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Lawsuit: AIDS foundation scammed feds for millions

FORT LAUDERDALE, Fla. -- The nation's largest supplier of HIV and AIDS medical care is accused of bilking Medicare and Medicaid in an elaborate $20 million scam that spanned 12 states, according to a lawsuit filed in South Florida federal court.

Three former managers of the AIDS Healthcare Foundation filed a suit last week alleging the company paid employees and patients kickbacks for patient referrals in an effort to boost funding from federal health programs. Employees were paid $100 bonuses for referring patients with positive test results to its clinics and pharmacies. The lawsuit alleges kickbacks started in 2010 at the company's California headquarters and spread to programs in Florida and several other locations.

The Los Angeles-based company cares for more than 400,000 patients in 36 countries and is leading a mass testing initiative to identify and treat an estimated 25 million people who don't know they are infected, according to its website.

The referrals were key to the company's business model and touted by AHF President Michael Weinstein at a 2013 leadership summit, where the complaint alleges he specifically directed staff to immediately raise the patient financial incentive to $50 and to implement the incentive program nationally throughout the organization.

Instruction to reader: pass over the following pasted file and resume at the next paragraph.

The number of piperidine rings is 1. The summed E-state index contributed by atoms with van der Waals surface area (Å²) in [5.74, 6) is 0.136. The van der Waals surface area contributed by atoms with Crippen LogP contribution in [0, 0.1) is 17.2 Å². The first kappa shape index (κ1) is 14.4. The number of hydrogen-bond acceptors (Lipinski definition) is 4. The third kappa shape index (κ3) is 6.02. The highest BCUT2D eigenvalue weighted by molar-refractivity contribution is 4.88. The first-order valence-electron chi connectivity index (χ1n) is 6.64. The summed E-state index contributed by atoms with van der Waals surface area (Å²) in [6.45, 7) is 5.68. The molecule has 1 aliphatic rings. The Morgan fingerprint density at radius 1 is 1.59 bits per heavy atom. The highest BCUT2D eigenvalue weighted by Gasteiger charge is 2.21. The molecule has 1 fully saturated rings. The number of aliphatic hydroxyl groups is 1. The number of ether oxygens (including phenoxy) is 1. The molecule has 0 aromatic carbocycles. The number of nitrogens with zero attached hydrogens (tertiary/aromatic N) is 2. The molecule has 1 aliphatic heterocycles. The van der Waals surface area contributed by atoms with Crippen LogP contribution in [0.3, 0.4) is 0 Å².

The company's general counsel Tom Myers said Wednesday denied that the company paid kickbacks or violated the law in any way, saying it would continue to care for thousands of HIV and AIDS patients around the U.S. while fighting the claims.

"The federal government and state of Florida had a chance to deal with this case ... and they declined to get involved which I think speaks volumes to the merits of the claim," Myers said in a phone interview.

Former managers Jack Carrel of Louisiana, Mauricio Ferrer of Florida, and Shawn Loftis of New York, filed the whistleblower complaint. The three were fired from the company after notifying their supervisors about the company's alleged wrongdoing, even though their attorneys said they are protected under the False Claims Act.

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